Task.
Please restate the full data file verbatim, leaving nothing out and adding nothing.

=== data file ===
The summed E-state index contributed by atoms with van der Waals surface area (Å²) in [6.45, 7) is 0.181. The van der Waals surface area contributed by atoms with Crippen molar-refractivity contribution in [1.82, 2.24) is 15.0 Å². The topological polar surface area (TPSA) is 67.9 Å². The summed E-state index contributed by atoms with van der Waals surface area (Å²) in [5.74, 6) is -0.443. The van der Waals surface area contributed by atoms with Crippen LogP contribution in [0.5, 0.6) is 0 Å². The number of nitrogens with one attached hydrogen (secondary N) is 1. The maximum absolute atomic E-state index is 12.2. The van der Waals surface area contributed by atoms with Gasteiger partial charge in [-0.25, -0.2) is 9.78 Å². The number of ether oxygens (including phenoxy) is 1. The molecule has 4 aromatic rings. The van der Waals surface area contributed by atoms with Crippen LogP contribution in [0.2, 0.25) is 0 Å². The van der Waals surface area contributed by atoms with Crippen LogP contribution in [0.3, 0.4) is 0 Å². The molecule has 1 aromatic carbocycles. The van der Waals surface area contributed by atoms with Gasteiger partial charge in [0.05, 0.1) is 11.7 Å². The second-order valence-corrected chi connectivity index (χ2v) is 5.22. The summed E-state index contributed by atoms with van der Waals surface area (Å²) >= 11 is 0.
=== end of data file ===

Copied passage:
The summed E-state index contributed by atoms with van der Waals surface area (Å²) in [6.45, 7) is 0.181. The van der Waals surface area contributed by atoms with Crippen molar-refractivity contribution in [1.82, 2.24) is 15.0 Å². The topological polar surface area (TPSA) is 67.9 Å². The summed E-state index contributed by atoms with van der Waals surface area (Å²) in [5.74, 6) is -0.443. The van der Waals surface area contributed by atoms with Crippen LogP contribution in [0.5, 0.6) is 0 Å². The number of nitrogens with one attached hydrogen (secondary N) is 1. The maximum absolute atomic E-state index is 12.2. The van der Waals surface area contributed by atoms with Gasteiger partial charge in [-0.25, -0.2) is 9.78 Å². The number of ether oxygens (including phenoxy) is 1. The molecule has 4 aromatic rings. The van der Waals surface area contributed by atoms with Crippen LogP contribution in [0.2, 0.25) is 0 Å². The van der Waals surface area contributed by atoms with Crippen LogP contribution in [0.3, 0.4) is 0 Å². The molecule has 1 aromatic carbocycles. The van der Waals surface area contributed by atoms with Gasteiger partial charge in [0.05, 0.1) is 11.7 Å². The second-order valence-corrected chi connectivity index (χ2v) is 5.22. The summed E-state index contributed by atoms with van der Waals surface area (Å²) >= 11 is 0.